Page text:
A companion to 'Punishment: Consequentialism' and 'Punishment: Nonconsequentialism', which examine attempts to justify punishment as a state institution, this paper considers possible alternatives to punishment. On the assumption that there are two elements to punishment, an element of condemnation and of hard treatment, the paper considers, first, the alternative of condemnation without hard treatment, and secondly, of hard treatment without condemnation. The paper then looks ahead to possible developments in thinking and theorising about punishment.
Corporate social responsibility (CSR) is a dramatically expanding area of activity for managers and academics. Consumer demand for responsibly produced and fair trade goods is swelling, resulting in increased demands for CSR activity and information. Assets under professional management and invested with a social responsibility focus have also grown dramatically over the last 10 years. Investors choosing social responsibility investment strategies require access to information not provided through traditional financial statements and analyses. At the same time, a group of mainstream (...) institutional investors has encouraged a movement to incorporate environmental, social, and governance information into equity analysis, and multi-stakeholder groups have supported enhanced business reporting on these issues. The majority of research in this area has been performed on European and Australian firms. We expand on this literature by exploring the CSR disclosure practices of a size-and industry-stratified sample of 50 publicly traded U. S. firms, performing a content analysis on the complete identifiable public information portfolio provided by these firms during 2004. CSR activity was disclosed by most firms in the sample, and was included in nearly half of public disclosures made during that year by the sample firms. Areas of particular emphasis are community matters, health and safety, diversity and human resources (HR) matters, and environmental programs. The primary venues of disclosure are mass media releases such as corporate websites and press releases, followed closely by disclosures contained in mandatory filings. Consistent with prior research, we identify industry effects in terms of content, emphasis, and reporting format choices. Unlike prior research, we can offer only mixed evidence on the existence of a size effect. The disclosure frequency and emphasis is significantly different for the largest one-fifth of the firms, but no identifiable trends are present within the rest of the sample. There are, however, identifiable size effects with respect to reporting format choice. Use of websites is positively related to firm size, while the use of mandatory filings is negatively related to firm size. Finally, and also consistent with prior literature, we document a generally self-laudatory tone in the content of CSR disclosures for the sample firms. (shrink)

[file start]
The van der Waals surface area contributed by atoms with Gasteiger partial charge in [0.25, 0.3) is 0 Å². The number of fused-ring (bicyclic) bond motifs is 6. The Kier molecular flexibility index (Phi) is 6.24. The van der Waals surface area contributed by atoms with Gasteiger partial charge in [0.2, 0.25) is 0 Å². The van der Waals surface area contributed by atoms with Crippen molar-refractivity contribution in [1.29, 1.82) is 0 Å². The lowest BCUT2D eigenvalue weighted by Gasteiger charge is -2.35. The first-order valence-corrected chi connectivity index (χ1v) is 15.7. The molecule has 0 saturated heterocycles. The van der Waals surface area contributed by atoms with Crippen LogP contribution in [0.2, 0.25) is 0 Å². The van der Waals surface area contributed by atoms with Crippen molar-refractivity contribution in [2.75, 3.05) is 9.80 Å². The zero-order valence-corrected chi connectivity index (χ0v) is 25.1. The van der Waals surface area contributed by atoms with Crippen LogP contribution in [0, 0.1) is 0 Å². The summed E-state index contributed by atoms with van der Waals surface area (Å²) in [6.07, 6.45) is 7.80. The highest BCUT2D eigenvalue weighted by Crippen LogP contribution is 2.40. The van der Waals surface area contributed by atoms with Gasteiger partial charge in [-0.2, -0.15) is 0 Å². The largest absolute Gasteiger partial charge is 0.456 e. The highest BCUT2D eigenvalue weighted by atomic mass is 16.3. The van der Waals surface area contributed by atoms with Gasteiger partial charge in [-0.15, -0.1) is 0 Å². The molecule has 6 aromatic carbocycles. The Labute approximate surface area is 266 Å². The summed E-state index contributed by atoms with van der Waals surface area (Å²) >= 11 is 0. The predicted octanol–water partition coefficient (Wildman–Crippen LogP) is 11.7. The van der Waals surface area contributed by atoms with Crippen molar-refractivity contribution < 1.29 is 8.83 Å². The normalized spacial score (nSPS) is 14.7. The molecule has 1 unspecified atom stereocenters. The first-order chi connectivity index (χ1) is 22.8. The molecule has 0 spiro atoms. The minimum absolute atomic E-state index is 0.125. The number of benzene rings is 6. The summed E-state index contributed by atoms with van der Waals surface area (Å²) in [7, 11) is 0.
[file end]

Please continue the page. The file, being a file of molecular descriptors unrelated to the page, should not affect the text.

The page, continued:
Recent years have featured a spate of regulatory action pertaining to the development and/or disclosure of corporate governance structures in response to financial scandals resulting in part from governance failures. During the same period, corporate governance activists and institutional investors increasingly have called for increased voluntary governance disclosure. Despite this attention, there have been relatively few comprehensive studies of governance disclosure practices and response to the regulation. In this study, we examine a sample of 50 U.S. firms and their public (...) disclosure packages from 2004. We find a high degree of variability in the presentation and reporting format choices for many elements of the governance structure. This variability includes several items for which disclosure is mandated by regulators or legislative action. In particular, smaller firms offer fewer disclosures pertaining to independence, board selection procedures, and oversight of management (including whistleblowing procedures). There are also trends associated with board characteristics: boards that are less independent offer fewer disclosures of independence and management oversight matters. Moreover, large firms provide more disclosures of independence standards, board selection procedures, audit committee matters, management control systems, other committee matters, and whistleblowing procedures but do not appear to have a strictly superior information environment when compared to smaller firms. The findings raise questions about compliance with regulatory requirements and the degree to which conflicts of interest between managers and directors are being controlled. While there have been notable improvements in the information environment of governance disclosures, there remain structural issues that may possess negative ramifications for stakeholders. (shrink)